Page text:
The following is a thread that was at CF but eventually removed. Many interested contacted us for a copy so here it is... (partly completed!)

 16-04-2018, 19:27

  #1

OzePete

Marine Service Provider

Eutetic Refrigeration for Marine use

There has been a lot said here regards Eutectic marine Refrigeration but mostly opinion and mostly without any basis. This thread is an attempt to explain the eutectic refrigeration system and to present the results of a direct comparison trial conducted between a eutectic stainless steel system and a cyclic aluminium cold plate system used in an identical application. 

But first:
1. What is meant by Eutectic refrigeration: Eutectic refrigeration systems use a refrigeration condensing unit much like any other system. The difference is that a eutectic system involves refrigerating a storage tank that contains a solution that freezes solid to a predetermined temperature. (centigrade). The eutectic system benefits from the ‘phase change’ of a stored medium and the enormous energy storage this latent heat application provides

2. To Explain: We all know that a cold drink with ice in it will stay cold and drinkable at a constant temperature while the ice remains, but will warm rapidly once the ice thaws.
The ice is an example of the eutectic principle. The ice absorbs relatively huge amounts of heat from the drink, causing the drink to remain cold, while it thawed from a solid back to a liquid. (Phase changing) 
A phase change medium or eutectic solution is stored in the stainless steel eutectic tank or plate within the fridge cabinet and acts like a renewable ice block, freezing solid during the refrigeration run cycle and thawing during off periods, and all the time maintaining a constant fridge cabinet temperature just like the ice did for the cool drink!

3. How does it work: A digital thermostat probe located within the eutectic solution, causes the compressor to run when it senses that the solution has thawed. The compressor runs for a long period to refreeze the solution solid virtually storing thermal energy for cooling in advance. Hold over refrigeration, because once the mass is re-frozen it holds the cabinet at the desired temperature for many hours and often a day or so in cooler climates.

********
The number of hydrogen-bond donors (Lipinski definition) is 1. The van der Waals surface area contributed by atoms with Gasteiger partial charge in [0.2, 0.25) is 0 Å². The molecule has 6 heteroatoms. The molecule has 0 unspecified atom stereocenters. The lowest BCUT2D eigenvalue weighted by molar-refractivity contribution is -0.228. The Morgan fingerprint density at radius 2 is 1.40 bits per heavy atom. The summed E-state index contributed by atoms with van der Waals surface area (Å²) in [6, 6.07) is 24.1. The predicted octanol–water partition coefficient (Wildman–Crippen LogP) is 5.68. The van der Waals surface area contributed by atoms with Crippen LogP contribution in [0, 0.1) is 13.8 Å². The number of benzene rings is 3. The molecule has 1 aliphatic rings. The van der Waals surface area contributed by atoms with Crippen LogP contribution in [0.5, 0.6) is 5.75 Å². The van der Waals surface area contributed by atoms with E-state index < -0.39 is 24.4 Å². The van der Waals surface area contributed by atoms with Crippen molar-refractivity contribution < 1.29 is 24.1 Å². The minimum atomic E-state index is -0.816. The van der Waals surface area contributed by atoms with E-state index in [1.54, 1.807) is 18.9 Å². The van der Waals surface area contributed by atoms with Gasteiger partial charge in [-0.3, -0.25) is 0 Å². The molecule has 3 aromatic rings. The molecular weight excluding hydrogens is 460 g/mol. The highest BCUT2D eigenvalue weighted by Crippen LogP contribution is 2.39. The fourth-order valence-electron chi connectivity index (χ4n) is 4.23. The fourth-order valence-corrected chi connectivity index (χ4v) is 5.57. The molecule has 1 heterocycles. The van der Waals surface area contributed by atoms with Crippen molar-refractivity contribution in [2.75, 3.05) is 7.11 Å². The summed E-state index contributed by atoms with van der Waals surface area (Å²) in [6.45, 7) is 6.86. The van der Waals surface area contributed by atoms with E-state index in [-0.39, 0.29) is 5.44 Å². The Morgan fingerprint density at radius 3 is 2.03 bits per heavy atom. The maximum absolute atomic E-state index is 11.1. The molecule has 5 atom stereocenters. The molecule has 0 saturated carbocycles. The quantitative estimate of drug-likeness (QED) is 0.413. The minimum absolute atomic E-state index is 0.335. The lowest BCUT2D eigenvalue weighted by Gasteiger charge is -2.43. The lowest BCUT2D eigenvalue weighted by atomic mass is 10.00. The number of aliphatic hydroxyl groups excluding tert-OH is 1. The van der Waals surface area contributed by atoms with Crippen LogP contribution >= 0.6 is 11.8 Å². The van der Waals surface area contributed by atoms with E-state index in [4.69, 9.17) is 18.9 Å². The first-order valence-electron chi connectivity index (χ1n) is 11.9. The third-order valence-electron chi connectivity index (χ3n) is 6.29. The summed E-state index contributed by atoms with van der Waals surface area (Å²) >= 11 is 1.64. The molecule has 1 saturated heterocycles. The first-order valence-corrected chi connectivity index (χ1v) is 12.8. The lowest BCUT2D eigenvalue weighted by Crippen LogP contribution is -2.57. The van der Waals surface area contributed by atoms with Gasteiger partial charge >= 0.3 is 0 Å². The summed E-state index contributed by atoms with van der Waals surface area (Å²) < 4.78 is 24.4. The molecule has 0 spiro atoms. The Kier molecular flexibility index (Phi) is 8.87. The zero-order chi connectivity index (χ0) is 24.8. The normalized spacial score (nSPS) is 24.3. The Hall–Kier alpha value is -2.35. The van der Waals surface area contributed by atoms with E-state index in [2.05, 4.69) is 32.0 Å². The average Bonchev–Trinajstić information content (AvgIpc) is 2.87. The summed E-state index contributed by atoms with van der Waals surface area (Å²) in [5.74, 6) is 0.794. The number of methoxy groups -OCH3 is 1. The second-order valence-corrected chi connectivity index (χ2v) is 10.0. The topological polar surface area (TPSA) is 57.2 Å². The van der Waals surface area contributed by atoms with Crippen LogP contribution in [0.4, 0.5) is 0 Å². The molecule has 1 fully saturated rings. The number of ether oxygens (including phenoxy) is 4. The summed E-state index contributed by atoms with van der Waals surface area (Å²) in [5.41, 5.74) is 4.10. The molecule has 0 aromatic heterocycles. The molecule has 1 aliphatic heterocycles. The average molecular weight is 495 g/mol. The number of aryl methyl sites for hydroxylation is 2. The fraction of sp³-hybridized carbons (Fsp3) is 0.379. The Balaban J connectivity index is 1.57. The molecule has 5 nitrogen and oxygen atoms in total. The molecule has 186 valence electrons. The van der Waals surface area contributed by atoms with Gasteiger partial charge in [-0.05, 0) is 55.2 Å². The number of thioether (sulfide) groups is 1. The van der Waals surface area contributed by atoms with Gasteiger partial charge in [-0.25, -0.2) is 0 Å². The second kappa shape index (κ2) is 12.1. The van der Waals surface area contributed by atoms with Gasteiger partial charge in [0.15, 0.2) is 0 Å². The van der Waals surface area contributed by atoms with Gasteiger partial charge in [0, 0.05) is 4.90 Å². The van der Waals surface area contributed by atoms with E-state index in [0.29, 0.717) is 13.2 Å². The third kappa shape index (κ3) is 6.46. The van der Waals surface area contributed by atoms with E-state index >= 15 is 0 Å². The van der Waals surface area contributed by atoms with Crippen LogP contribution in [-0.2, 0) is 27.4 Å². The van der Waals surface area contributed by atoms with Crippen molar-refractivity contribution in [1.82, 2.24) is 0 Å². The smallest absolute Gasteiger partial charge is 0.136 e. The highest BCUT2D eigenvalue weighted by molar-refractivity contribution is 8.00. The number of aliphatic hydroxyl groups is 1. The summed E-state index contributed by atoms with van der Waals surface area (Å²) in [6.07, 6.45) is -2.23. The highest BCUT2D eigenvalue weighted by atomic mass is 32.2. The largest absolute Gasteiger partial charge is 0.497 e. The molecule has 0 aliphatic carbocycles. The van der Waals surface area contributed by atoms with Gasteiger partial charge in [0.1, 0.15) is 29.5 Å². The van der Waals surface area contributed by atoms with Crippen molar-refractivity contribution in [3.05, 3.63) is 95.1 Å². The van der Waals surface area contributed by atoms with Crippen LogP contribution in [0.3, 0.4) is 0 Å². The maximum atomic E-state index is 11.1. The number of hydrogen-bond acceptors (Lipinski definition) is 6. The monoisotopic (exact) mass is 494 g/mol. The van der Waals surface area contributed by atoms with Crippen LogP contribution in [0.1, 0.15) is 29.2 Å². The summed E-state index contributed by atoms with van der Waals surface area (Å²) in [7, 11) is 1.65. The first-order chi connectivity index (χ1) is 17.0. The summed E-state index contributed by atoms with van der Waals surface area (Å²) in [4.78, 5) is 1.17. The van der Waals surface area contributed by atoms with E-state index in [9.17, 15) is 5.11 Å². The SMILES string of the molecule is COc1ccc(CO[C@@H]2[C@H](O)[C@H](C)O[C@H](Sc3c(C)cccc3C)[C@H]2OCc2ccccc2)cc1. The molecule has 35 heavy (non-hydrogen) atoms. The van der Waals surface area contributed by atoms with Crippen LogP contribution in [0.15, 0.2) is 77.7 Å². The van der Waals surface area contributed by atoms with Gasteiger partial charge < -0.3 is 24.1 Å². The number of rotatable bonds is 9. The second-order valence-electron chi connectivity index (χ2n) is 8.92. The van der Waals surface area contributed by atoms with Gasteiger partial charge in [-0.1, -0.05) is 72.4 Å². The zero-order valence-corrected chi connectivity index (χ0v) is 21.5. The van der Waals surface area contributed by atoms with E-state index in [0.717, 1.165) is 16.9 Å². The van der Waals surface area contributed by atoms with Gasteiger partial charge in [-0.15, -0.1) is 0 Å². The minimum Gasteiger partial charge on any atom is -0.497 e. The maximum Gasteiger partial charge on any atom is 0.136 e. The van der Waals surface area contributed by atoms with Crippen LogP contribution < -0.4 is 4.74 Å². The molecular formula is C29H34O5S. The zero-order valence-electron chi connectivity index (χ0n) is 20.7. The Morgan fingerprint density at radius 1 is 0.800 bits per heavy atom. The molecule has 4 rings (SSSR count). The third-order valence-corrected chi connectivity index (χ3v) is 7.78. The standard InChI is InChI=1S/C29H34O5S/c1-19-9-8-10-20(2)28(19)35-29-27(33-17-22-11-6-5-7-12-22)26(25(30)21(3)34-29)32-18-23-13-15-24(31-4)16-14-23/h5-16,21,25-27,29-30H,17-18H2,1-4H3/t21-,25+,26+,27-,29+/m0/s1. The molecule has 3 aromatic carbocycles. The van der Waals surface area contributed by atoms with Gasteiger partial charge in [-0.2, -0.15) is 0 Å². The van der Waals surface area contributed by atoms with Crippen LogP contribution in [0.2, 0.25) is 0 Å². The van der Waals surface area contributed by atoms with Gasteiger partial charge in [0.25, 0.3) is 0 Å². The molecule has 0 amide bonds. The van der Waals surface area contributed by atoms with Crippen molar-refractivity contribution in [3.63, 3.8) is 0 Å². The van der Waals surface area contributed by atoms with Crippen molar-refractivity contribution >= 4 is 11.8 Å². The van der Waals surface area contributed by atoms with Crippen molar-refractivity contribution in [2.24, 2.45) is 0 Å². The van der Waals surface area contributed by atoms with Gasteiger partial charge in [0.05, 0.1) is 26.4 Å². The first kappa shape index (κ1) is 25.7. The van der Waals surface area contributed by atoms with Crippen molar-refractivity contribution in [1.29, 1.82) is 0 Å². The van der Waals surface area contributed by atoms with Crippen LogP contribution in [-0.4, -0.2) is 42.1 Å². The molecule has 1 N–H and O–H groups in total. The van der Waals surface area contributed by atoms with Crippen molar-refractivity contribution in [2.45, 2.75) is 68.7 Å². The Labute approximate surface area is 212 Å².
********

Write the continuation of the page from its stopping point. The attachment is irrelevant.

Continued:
4. So where is the benefit: Phase Change occurs when we freeze a solution solid by removing its heat, or as it thaws into a liquid again while it absorbs heat. 
Other products such as a thin aluminium evaporator plate systems can also absorb and dissipate thermal energy (heat) but when a relatively large volume of solution is used as in the eutectic plate and it is allowed to freeze solid on the refrigeration run cycle, then thaw during the off cycle, a massive amount of stored thermal energy is in play.
By comparison with a thin aluminium cold plate, the first and most obvious advantage the eutectic system has is its far greater mass and therefore thermal hold-over storage capacity. (A thin 2mm thick slice of ice will disappear much quicker than a 60mm thick block would)
But this thermal storage advantage pales into insignificance compared to the other unique benefit that the eutectic system phase change phenomenon delivers. This is called ‘Latent heat’. It effectively multiplies the eutectic thermal storage capacity of the medium byup to 80 times (yes eighty times) providing huge hold-over periods where the unit stays off for many hours even days in cooler times.

5. So why use a Eutectic system: 
A: Weight. The total weight of an operating eutectic system is less than half the weight of the batteries that would otherwise be required to power up a cyclic cold plate fridge unit to provide the same cooling
B: Power efficiency. A eutectic system will use much less power to do the same job as a cyclic system. (See test results and reasons why following below).
C: Product temperature pull-down. Warm products added to the cabinet have the benefit of the stored eutectic mass to reduce the temperature of warm product faster, not solely relying on the refrigeration unit’s capacity at the time. 
D: Some systems can be set to refreeze the eutectic mass when power is abundant reducing or eliminating battery consumption
E: Doesn’t require a battery power supply 24 /7. Refreeze can often be when it best suits available power. 

6: Refrigeration with NO battery drain. Is it possible?
Because a eutectic system usually only needs one continuous two to three hour run per day, (in average ambient) devices like the Ozefridge ECO2 will cause this run to occur when power is abundant eliminating the need to draw any battery power at all at other times! (Abundant power would be when batteries are fully charged and solaror whatever is being wasted, for example!)

7: What causes a eutectic system to be so efficient?